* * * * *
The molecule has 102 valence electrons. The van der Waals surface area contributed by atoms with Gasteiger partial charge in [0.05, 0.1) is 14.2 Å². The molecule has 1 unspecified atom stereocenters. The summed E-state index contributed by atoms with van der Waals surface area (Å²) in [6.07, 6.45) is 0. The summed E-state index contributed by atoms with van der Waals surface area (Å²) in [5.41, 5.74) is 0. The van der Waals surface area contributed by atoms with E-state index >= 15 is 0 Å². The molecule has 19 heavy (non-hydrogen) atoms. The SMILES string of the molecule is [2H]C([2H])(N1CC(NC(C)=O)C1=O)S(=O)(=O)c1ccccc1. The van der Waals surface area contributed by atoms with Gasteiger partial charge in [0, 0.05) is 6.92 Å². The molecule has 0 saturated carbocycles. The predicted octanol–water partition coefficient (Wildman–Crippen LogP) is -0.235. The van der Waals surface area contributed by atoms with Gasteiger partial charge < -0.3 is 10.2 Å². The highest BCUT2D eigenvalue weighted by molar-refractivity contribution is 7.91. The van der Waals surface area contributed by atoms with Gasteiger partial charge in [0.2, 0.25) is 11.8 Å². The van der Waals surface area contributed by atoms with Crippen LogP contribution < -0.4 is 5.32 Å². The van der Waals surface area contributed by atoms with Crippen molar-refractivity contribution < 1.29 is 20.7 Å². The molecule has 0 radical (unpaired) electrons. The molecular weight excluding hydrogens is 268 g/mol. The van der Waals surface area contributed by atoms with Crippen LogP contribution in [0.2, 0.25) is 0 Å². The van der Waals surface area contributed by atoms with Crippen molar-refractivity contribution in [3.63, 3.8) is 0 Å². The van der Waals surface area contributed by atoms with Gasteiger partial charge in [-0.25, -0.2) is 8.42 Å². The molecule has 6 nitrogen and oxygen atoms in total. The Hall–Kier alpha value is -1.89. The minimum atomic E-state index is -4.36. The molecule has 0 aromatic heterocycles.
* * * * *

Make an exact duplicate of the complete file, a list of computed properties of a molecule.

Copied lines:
The molecule has 102 valence electrons. The van der Waals surface area contributed by atoms with Gasteiger partial charge in [0.05, 0.1) is 14.2 Å². The molecule has 1 unspecified atom stereocenters. The summed E-state index contributed by atoms with van der Waals surface area (Å²) in [6.07, 6.45) is 0. The summed E-state index contributed by atoms with van der Waals surface area (Å²) in [5.41, 5.74) is 0. The van der Waals surface area contributed by atoms with E-state index >= 15 is 0 Å². The molecule has 19 heavy (non-hydrogen) atoms. The SMILES string of the molecule is [2H]C([2H])(N1CC(NC(C)=O)C1=O)S(=O)(=O)c1ccccc1. The van der Waals surface area contributed by atoms with Gasteiger partial charge in [0, 0.05) is 6.92 Å². The molecule has 0 saturated carbocycles. The predicted octanol–water partition coefficient (Wildman–Crippen LogP) is -0.235. The van der Waals surface area contributed by atoms with Gasteiger partial charge < -0.3 is 10.2 Å². The highest BCUT2D eigenvalue weighted by molar-refractivity contribution is 7.91. The van der Waals surface area contributed by atoms with Gasteiger partial charge in [0.2, 0.25) is 11.8 Å². The van der Waals surface area contributed by atoms with Crippen LogP contribution < -0.4 is 5.32 Å². The van der Waals surface area contributed by atoms with Crippen molar-refractivity contribution < 1.29 is 20.7 Å². The molecule has 0 radical (unpaired) electrons. The molecular weight excluding hydrogens is 268 g/mol. The van der Waals surface area contributed by atoms with Crippen LogP contribution in [0.2, 0.25) is 0 Å². The van der Waals surface area contributed by atoms with Crippen molar-refractivity contribution in [3.63, 3.8) is 0 Å². The van der Waals surface area contributed by atoms with Gasteiger partial charge in [-0.25, -0.2) is 8.42 Å². The molecule has 6 nitrogen and oxygen atoms in total. The Hall–Kier alpha value is -1.89. The minimum atomic E-state index is -4.36. The molecule has 0 aromatic heterocycles.